Okay, suppose we know that the laws of physics are invariant with respect to a shift in position, and invariant wrt a shift in time (ie the transformations [itex]\mathbf{r}\ \rightarrow\ \mathbf{r}+\delta\mathbf{r}\ \mathrm{and}\ t\ \rightarrow\ t+\delta t[/itex] preserve the laws of physics). Then wouldn't that imply that the laws are *also* invariant wrt a change in inertial reference frame because a change in velocity amounts to continuously alternating between the transformation [itex]\mathbf{r}\ \rightarrow\ \mathbf{r}+\delta\mathbf{r}\ \mathrm{and}\ t\ \rightarrow\ t+\delta t[/itex]? Or is there something wrong with this logic?(adsbygoogle = window.adsbygoogle || []).push({});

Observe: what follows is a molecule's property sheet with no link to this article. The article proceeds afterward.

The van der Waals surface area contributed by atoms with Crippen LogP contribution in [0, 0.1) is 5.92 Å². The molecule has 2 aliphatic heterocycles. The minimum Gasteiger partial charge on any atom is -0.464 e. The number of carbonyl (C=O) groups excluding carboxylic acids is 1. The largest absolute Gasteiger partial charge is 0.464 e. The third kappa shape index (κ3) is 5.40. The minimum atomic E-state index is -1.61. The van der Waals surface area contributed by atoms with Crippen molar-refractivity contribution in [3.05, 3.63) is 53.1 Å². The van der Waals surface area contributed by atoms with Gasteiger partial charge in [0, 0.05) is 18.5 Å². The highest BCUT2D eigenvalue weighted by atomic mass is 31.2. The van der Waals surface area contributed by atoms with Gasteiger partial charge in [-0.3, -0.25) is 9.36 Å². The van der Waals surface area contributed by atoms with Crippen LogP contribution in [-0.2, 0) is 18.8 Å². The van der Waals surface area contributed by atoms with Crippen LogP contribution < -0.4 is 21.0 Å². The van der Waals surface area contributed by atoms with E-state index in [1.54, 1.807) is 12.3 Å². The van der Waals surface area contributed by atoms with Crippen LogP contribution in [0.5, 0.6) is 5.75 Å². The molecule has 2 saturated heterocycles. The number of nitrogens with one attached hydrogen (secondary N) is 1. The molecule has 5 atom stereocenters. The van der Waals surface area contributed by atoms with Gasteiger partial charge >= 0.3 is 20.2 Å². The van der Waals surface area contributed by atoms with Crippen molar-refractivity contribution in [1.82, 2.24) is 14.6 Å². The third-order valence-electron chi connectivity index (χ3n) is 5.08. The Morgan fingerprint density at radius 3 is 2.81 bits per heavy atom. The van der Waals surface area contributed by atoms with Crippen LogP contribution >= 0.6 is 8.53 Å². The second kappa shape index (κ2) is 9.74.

Incidentally, I posted this in another site, and someone replied that the logic is fine. But I'm skeptical: I've always viewed the principle of relativity as an experimental fact which is not deducible from other, simpler symmetries.

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# Relativity: what's wrong with this logic?

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